Non-steroidal anti-inflammatory drugs (NSAIDs) use has been associated with a reduced risk of a number of cancers. The mechanism is thought to be via the inhibitory action on the cyclooxygenase (COX) enzyme, COX-2. The aim of this review was to investigate the association between NSAID/aspirin use and risk of head and neck cancer (HNC).
The authours conducted searches of Medline, Embase, PubMed, the Cochrane Library, and Web of Science limited to human studies and excluded review articles. Observational and interventional studies were included and no language restriction was imposed.
They found two population-based prescribing database studies and three case–control studies that met the selection criteria. The studies investigated different HNC sites.
- one study found a significant protective association of aspirin use with HNC risk (OR 0.75, 95% CI 0.58–0.96),
- one showed a significantly increased risk of oral/oropharyngeal cancer with non-low-dose aspirin NSAID use (OR 3.5, 95% CI 1.8–6.7).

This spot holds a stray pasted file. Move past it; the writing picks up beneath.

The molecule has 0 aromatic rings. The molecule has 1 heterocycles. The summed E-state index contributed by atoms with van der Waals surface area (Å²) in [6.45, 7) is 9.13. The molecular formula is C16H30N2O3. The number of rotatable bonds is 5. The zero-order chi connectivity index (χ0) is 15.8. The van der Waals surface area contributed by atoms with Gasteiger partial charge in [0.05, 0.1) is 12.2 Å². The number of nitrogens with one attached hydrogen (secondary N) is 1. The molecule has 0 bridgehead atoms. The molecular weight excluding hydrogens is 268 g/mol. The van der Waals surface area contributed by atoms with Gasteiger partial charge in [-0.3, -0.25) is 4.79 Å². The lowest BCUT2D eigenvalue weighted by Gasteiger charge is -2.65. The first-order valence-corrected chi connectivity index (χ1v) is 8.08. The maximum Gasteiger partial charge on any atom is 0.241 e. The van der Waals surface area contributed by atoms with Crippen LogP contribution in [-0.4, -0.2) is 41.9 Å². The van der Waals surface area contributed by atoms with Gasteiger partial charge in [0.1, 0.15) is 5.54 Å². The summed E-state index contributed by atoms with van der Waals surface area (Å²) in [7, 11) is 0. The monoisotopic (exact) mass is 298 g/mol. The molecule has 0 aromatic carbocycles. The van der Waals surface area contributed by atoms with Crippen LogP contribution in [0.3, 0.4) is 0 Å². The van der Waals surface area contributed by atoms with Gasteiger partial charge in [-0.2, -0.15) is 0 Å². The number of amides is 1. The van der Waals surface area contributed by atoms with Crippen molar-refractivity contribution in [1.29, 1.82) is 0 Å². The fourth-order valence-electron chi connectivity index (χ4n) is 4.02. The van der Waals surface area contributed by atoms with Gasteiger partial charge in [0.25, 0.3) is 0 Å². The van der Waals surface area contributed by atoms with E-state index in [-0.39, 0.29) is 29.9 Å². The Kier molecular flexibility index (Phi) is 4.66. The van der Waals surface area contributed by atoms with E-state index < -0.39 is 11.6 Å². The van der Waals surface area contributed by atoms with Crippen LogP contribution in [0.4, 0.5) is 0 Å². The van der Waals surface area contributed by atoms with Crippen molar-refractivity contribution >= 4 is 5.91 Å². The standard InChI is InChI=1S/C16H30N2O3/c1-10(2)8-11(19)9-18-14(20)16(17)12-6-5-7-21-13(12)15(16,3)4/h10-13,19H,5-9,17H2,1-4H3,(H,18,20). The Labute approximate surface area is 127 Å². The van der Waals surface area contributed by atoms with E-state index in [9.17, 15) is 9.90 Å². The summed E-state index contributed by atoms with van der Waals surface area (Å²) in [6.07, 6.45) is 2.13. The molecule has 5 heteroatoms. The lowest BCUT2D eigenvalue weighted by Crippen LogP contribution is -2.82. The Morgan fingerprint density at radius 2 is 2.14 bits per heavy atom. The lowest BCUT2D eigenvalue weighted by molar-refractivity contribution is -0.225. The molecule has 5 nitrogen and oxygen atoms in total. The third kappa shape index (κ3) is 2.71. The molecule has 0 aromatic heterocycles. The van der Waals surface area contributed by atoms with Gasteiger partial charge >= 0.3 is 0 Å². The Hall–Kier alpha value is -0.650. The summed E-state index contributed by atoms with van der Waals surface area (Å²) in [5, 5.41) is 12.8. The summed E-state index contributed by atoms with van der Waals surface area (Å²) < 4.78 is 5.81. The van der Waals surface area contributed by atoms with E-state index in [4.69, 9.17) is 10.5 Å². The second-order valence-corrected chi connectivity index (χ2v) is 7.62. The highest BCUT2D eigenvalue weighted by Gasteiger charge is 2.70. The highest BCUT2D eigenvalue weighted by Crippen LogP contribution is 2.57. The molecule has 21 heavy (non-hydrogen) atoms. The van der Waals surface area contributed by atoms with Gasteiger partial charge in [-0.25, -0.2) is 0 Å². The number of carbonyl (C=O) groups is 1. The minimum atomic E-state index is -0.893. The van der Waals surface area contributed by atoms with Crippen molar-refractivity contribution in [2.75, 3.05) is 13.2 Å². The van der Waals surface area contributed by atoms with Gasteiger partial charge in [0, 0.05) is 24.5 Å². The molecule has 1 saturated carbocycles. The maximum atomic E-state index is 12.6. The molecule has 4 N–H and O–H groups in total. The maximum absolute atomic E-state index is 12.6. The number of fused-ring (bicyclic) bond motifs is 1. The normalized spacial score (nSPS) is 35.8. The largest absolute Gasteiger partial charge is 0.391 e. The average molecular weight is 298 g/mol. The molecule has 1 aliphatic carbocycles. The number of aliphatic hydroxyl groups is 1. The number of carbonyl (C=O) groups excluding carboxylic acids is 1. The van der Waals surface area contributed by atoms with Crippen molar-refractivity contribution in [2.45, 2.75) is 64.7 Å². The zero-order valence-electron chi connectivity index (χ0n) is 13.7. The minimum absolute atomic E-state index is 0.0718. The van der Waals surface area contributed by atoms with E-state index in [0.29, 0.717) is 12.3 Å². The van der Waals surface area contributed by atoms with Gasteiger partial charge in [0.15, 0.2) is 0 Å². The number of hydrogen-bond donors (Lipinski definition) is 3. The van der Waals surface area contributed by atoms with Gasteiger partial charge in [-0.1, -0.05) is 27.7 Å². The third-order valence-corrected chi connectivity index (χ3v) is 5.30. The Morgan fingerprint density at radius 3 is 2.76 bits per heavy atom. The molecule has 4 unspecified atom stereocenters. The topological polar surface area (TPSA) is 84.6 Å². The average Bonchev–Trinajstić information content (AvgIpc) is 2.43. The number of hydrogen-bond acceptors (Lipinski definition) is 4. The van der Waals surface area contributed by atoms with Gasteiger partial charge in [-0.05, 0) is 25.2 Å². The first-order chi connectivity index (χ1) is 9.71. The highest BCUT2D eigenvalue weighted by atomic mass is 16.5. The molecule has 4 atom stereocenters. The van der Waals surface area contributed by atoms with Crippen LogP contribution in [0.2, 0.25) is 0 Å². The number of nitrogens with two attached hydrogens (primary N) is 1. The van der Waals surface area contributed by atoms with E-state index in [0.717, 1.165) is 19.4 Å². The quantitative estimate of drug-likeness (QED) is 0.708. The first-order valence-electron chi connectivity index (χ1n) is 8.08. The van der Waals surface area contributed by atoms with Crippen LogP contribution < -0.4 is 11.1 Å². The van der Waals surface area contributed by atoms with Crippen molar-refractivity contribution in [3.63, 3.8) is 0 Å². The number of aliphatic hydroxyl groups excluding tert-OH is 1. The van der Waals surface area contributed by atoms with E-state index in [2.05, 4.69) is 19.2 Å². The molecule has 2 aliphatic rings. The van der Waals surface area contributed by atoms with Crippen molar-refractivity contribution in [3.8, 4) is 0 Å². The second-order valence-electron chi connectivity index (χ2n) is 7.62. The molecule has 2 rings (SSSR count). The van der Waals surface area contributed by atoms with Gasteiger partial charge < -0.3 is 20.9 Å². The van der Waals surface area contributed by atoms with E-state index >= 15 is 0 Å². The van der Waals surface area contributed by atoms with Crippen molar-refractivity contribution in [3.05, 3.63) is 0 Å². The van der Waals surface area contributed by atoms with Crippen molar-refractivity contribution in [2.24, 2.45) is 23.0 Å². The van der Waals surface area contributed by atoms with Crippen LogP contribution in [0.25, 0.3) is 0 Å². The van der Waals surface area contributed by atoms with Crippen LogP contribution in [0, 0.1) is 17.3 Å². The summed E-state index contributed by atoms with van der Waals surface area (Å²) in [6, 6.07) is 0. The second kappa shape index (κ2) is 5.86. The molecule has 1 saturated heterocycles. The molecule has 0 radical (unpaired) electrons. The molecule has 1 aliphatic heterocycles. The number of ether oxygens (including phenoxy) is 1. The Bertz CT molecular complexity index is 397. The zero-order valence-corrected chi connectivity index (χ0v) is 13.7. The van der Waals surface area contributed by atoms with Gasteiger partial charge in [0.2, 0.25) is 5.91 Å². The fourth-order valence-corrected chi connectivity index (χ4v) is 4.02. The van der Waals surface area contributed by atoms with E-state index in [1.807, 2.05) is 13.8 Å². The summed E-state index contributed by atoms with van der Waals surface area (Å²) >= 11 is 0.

- Many of the studies identified lacked information on important confounding factors.
No definitive conclusion on the effect of NSAIDs/aspirin on HNC risk was possible. Aspirin may protect against HNC, although further robust large-scale studies are required to clarify any possible association.
Wilson JC, Anderson LA, Murray LJ, Hughes CM. Non-steroidal anti-inflammatory drug and aspirin use and the risk of head and neck cancer: a systematic review.Cancer Causes Control. 2011 May;22(5):803-10. Epub 2011 Mar 17. PubMed PMID:21409528.